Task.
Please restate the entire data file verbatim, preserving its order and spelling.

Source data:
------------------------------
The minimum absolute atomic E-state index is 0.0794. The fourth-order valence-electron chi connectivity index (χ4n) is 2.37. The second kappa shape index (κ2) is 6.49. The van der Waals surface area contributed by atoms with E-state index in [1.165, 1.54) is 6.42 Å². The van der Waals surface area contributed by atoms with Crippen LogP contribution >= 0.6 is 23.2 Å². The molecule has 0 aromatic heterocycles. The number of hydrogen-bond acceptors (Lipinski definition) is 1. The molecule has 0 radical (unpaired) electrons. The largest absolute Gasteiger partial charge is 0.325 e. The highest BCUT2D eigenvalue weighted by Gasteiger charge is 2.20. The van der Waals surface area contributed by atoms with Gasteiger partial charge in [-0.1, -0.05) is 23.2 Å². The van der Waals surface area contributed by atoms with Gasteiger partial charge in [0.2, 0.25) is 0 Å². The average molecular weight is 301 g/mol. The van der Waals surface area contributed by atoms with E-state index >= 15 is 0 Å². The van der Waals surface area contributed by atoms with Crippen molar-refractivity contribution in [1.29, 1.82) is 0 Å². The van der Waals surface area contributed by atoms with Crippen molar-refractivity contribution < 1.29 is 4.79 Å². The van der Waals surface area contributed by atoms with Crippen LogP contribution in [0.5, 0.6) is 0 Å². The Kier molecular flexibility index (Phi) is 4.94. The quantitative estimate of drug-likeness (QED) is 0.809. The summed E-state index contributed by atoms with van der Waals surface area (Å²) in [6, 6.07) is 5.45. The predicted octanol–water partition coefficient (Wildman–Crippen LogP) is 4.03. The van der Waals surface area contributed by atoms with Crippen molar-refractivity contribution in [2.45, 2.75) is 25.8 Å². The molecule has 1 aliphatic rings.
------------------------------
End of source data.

The minimum absolute atomic E-state index is 0.0794. The fourth-order valence-electron chi connectivity index (χ4n) is 2.37. The second kappa shape index (κ2) is 6.49. The van der Waals surface area contributed by atoms with E-state index in [1.165, 1.54) is 6.42 Å². The van der Waals surface area contributed by atoms with Crippen LogP contribution >= 0.6 is 23.2 Å². The molecule has 0 aromatic heterocycles. The number of hydrogen-bond acceptors (Lipinski definition) is 1. The molecule has 0 radical (unpaired) electrons. The largest absolute Gasteiger partial charge is 0.325 e. The highest BCUT2D eigenvalue weighted by Gasteiger charge is 2.20. The van der Waals surface area contributed by atoms with Gasteiger partial charge in [-0.1, -0.05) is 23.2 Å². The van der Waals surface area contributed by atoms with Gasteiger partial charge in [0.2, 0.25) is 0 Å². The average molecular weight is 301 g/mol. The van der Waals surface area contributed by atoms with E-state index >= 15 is 0 Å². The van der Waals surface area contributed by atoms with Crippen molar-refractivity contribution in [1.29, 1.82) is 0 Å². The van der Waals surface area contributed by atoms with Crippen molar-refractivity contribution < 1.29 is 4.79 Å². The van der Waals surface area contributed by atoms with Crippen LogP contribution in [0.5, 0.6) is 0 Å². The Kier molecular flexibility index (Phi) is 4.94. The quantitative estimate of drug-likeness (QED) is 0.809. The summed E-state index contributed by atoms with van der Waals surface area (Å²) in [6, 6.07) is 5.45. The predicted octanol–water partition coefficient (Wildman–Crippen LogP) is 4.03. The van der Waals surface area contributed by atoms with Crippen molar-refractivity contribution in [2.45, 2.75) is 25.8 Å². The molecule has 1 aliphatic rings.